Nolan Reimold, OF, Baltimore – Reimold heads into the season penciled in on the wrong side of a potential platoon with Nate McLouth in left field. He is supposedly fully recovered from the neck surgery that ended his season prematurely last year. While he only managed to play in 16 games, some may remember the five home runs in six games he smacked last April, which made him one of the hottest early season waiver wire grabs. Owners who had grabbed him in their drafts went from giddy to crest-fallen, as visions of a major breakout season vanished as quickly as they had arrived. With the departure of Mark Reynolds, the Orioles need someone to step up and provide some right-handed power. Reimold will be given every opportunity to try and get his career back on track. Between LF and DH, he should be able to get enough at-bats to try and force his way into an everyday role, especially since both McLouth and DH Wilson Betemit are far from sure things themselves. He’s definitely a name to remember when you are throwing darts at the end of your auctions or drafts this year.
Ryan Raburn, 2B/OF, Cleveland – Don’t look now, but Ryan Raburn is teasing us again. Raburn, in camp with the Indians as a non-roster invitee, has knocked out three home runs already this spring in his quest to lock down a spot on the bench. His ability to play both corner outfield spots as well as second base increases his chances of making the team, but this is still the same player that tempted us with visions of 20 homers at second base last year only to fail miserably. The good news, of course, is that the bar is set much, much lower this time around. Whatever happens, he won’t be a starter unless injuries occur. What he can be is a decent right-handed bat for manager Terry Francona to deploy late in games, or when he needs to give Jason Kipnis a day off against a tough southpaw. He even got the start at 3B yesterday, which would give him yet another avenue to playing time as a possible platoon partner for Lonnie Chisenhall. He is shaping up as a decent $1 play in AL-only leagues.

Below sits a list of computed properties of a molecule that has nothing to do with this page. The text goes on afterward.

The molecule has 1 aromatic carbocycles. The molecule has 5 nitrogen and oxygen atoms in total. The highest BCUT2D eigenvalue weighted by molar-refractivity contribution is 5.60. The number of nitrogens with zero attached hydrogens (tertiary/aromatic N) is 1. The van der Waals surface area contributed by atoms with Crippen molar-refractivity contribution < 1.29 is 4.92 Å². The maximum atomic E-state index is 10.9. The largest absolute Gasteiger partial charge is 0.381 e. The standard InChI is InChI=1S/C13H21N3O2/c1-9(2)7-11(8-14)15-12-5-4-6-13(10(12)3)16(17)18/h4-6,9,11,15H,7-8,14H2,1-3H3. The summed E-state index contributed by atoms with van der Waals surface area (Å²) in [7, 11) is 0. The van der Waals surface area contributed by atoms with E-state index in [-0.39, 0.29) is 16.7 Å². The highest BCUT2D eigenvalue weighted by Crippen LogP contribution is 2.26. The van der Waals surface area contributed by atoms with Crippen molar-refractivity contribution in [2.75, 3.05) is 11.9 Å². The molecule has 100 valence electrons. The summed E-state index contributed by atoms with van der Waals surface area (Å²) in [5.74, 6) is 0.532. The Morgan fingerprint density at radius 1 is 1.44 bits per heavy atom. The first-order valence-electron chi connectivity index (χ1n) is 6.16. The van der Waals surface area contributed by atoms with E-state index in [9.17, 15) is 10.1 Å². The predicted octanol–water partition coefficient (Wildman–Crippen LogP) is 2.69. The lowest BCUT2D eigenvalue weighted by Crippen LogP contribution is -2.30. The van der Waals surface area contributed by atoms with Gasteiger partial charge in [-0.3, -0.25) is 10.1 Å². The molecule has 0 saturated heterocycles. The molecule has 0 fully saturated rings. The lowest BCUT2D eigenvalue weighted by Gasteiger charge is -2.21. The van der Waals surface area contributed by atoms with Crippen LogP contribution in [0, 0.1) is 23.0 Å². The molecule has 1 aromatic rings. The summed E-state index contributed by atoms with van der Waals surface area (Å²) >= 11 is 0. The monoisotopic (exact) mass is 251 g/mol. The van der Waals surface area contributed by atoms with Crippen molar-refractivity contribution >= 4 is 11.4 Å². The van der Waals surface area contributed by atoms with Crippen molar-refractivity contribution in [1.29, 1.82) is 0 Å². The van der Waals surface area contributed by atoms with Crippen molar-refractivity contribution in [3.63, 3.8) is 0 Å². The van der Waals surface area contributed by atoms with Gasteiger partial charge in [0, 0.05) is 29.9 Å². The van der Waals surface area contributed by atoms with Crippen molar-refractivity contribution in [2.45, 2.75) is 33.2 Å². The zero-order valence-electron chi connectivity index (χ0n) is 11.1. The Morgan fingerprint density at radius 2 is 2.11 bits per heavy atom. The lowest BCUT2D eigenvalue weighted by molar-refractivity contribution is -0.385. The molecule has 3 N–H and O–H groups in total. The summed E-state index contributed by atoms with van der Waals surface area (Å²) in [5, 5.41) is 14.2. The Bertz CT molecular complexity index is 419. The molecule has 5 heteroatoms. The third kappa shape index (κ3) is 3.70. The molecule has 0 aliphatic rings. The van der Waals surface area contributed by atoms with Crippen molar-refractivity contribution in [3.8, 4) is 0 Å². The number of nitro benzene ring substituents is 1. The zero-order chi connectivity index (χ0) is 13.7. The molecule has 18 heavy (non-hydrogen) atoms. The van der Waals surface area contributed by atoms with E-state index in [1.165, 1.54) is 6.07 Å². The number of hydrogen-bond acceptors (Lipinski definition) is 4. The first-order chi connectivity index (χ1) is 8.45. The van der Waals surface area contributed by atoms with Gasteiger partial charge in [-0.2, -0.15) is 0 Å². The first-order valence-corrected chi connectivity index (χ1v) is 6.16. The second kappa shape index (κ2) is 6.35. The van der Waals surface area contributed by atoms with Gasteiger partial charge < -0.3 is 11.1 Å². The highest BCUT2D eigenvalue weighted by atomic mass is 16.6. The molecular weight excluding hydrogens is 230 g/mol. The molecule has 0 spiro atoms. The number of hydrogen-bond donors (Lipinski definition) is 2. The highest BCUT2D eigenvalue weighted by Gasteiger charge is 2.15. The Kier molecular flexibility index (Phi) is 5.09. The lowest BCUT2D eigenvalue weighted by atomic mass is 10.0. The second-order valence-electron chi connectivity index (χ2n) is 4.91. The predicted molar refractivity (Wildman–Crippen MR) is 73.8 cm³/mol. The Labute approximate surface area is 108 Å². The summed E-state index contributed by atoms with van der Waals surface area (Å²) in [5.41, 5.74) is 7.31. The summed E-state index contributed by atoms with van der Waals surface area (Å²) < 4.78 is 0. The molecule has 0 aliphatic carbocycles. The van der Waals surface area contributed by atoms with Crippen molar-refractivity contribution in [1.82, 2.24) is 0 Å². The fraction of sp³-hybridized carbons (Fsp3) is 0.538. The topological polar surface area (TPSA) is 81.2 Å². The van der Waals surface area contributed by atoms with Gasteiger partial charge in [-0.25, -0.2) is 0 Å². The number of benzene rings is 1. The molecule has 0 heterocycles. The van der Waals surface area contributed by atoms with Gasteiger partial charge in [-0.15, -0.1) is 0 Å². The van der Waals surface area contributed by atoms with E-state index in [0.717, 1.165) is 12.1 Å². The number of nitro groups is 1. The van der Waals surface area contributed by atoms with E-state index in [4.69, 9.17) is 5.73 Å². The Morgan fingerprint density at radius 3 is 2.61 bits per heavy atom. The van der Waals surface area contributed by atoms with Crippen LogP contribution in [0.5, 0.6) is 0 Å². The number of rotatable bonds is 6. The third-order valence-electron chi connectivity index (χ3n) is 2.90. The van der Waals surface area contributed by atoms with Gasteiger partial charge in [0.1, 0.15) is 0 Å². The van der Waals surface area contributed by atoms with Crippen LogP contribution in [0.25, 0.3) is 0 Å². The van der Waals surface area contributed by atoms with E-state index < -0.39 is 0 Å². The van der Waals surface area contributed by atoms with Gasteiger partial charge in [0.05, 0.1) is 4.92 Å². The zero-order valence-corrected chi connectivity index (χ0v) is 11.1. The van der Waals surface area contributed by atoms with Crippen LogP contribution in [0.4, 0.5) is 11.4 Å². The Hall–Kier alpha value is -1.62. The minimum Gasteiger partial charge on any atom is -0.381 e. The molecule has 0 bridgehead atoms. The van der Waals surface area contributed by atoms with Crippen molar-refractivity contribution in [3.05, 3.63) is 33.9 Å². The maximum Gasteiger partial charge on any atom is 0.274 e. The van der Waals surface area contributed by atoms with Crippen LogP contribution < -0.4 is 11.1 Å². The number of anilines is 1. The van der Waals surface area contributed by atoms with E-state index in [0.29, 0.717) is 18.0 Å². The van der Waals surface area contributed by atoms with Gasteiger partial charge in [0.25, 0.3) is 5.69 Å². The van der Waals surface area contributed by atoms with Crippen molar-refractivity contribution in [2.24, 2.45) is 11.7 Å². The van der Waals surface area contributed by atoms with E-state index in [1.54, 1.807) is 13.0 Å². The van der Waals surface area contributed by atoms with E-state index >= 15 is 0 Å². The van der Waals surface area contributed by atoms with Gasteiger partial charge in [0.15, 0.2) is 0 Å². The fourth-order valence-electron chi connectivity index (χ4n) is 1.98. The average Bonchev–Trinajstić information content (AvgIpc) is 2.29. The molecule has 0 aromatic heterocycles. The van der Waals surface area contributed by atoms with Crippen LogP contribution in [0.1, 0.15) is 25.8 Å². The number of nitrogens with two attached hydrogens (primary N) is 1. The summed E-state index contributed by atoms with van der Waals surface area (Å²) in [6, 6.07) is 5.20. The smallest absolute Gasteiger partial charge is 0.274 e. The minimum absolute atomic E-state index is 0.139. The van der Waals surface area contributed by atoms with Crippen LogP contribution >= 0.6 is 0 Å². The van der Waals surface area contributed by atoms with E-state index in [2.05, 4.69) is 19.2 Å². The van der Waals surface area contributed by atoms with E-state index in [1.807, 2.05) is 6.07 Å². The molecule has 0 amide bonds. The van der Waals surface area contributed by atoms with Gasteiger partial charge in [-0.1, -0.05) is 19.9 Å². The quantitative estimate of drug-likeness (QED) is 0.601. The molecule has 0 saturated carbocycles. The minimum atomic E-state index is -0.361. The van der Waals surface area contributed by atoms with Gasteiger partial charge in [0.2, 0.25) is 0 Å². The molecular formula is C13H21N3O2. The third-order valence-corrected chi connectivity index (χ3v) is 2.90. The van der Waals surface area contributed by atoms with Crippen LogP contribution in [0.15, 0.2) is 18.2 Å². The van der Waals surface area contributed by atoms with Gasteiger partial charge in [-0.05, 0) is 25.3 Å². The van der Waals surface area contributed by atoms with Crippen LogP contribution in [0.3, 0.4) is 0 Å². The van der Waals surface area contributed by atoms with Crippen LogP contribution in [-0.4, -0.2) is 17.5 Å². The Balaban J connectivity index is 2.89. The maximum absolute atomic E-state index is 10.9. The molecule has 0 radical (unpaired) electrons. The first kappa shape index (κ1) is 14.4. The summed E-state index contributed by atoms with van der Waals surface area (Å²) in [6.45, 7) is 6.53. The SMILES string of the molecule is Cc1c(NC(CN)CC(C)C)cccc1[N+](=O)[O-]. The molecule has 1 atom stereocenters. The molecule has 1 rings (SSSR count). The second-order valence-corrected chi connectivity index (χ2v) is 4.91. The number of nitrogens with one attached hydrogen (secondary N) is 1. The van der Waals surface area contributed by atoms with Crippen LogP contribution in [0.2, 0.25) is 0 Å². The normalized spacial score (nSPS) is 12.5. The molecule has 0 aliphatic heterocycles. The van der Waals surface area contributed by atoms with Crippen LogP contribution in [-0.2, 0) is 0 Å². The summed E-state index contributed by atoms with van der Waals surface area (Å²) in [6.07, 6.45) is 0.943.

Chris Getz/Johnny Giavotella, 2B, Kansas City – Just like last year, the two second basemen will be battling it out this spring to see who will emerge as the starter on Opening Day. Neither one of these players offers very much to get excited about beyond some cheap speed from the MI position in AL-only leagues, but whoever emerges victorious will be worth drafting in those formats. Giavotella is generally regarded as having more of a future with the organization, but he flopped last year when he had a chance to beat out the resilient Getz. Both players still have options left, so the team will likely go with the player swinging the hotter stick this spring. If you are drafting early, you might want to steer clear of this situation altogether. There just isn’t very much upside to be found here.
Leslie Anderson, 1B/OF, Tampa Bay – The 30-year-old Cuban defector is making some early noise in Rays camp, driving in seven runs and showing good athleticism in the outfield and at first base. The Rays signed James Loney in the off-season to become their new first baseman but have no clear backup on the major league roster. They did go out and sign Shelly Duncan off the scrap heap, and he likely has the leg up based solely on his ability to hit from the right side. Anderson has been stuck at Triple-A for three years, but he did hit .309 with 14 home runs there last year. He has definitely gotten the attention of Joe Maddon early in camp, so it will be interesting if he can continue his hot start and force his manager’s hand this time.